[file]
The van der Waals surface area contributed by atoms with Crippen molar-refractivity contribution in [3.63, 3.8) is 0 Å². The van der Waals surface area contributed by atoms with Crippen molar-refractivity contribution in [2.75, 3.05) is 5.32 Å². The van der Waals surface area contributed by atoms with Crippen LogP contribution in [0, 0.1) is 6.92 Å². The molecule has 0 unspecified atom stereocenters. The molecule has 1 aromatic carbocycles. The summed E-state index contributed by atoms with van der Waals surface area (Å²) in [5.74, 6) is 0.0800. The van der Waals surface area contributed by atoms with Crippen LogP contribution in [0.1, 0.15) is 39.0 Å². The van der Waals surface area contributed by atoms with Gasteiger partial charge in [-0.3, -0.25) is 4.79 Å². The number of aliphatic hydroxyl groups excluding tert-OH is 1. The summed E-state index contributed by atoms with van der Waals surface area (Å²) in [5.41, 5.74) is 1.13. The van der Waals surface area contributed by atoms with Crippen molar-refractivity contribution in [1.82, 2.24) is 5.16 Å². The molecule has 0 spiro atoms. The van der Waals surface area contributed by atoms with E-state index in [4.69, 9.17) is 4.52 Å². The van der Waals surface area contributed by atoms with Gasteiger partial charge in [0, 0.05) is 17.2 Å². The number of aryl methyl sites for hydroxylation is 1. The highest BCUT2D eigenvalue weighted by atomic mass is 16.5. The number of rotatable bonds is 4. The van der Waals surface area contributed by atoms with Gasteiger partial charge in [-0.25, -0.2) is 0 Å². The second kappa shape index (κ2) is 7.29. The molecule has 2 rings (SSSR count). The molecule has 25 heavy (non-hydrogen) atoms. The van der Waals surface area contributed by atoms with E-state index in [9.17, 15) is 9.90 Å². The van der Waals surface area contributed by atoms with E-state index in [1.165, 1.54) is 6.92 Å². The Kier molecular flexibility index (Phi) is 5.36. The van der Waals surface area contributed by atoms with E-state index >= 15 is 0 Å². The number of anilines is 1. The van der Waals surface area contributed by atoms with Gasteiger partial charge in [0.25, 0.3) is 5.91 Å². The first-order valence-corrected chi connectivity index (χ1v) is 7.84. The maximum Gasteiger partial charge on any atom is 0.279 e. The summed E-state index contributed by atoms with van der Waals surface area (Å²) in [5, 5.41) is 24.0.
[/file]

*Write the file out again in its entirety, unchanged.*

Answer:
The van der Waals surface area contributed by atoms with Crippen molar-refractivity contribution in [3.63, 3.8) is 0 Å². The van der Waals surface area contributed by atoms with Crippen molar-refractivity contribution in [2.75, 3.05) is 5.32 Å². The van der Waals surface area contributed by atoms with Crippen LogP contribution in [0, 0.1) is 6.92 Å². The molecule has 0 unspecified atom stereocenters. The molecule has 1 aromatic carbocycles. The summed E-state index contributed by atoms with van der Waals surface area (Å²) in [5.74, 6) is 0.0800. The van der Waals surface area contributed by atoms with Crippen LogP contribution in [0.1, 0.15) is 39.0 Å². The van der Waals surface area contributed by atoms with Gasteiger partial charge in [-0.3, -0.25) is 4.79 Å². The number of aliphatic hydroxyl groups excluding tert-OH is 1. The summed E-state index contributed by atoms with van der Waals surface area (Å²) in [5.41, 5.74) is 1.13. The van der Waals surface area contributed by atoms with Crippen molar-refractivity contribution in [1.82, 2.24) is 5.16 Å². The molecule has 0 spiro atoms. The van der Waals surface area contributed by atoms with E-state index in [4.69, 9.17) is 4.52 Å². The van der Waals surface area contributed by atoms with Gasteiger partial charge in [0, 0.05) is 17.2 Å². The number of aryl methyl sites for hydroxylation is 1. The highest BCUT2D eigenvalue weighted by atomic mass is 16.5. The number of rotatable bonds is 4. The van der Waals surface area contributed by atoms with Gasteiger partial charge in [-0.25, -0.2) is 0 Å². The second kappa shape index (κ2) is 7.29. The molecule has 2 rings (SSSR count). The molecule has 25 heavy (non-hydrogen) atoms. The van der Waals surface area contributed by atoms with E-state index in [9.17, 15) is 9.90 Å². The van der Waals surface area contributed by atoms with E-state index in [1.165, 1.54) is 6.92 Å². The Kier molecular flexibility index (Phi) is 5.36. The van der Waals surface area contributed by atoms with E-state index >= 15 is 0 Å². The number of anilines is 1. The van der Waals surface area contributed by atoms with Gasteiger partial charge in [0.25, 0.3) is 5.91 Å². The first-order valence-corrected chi connectivity index (χ1v) is 7.84. The maximum Gasteiger partial charge on any atom is 0.279 e. The summed E-state index contributed by atoms with van der Waals surface area (Å²) in [5, 5.41) is 24.0.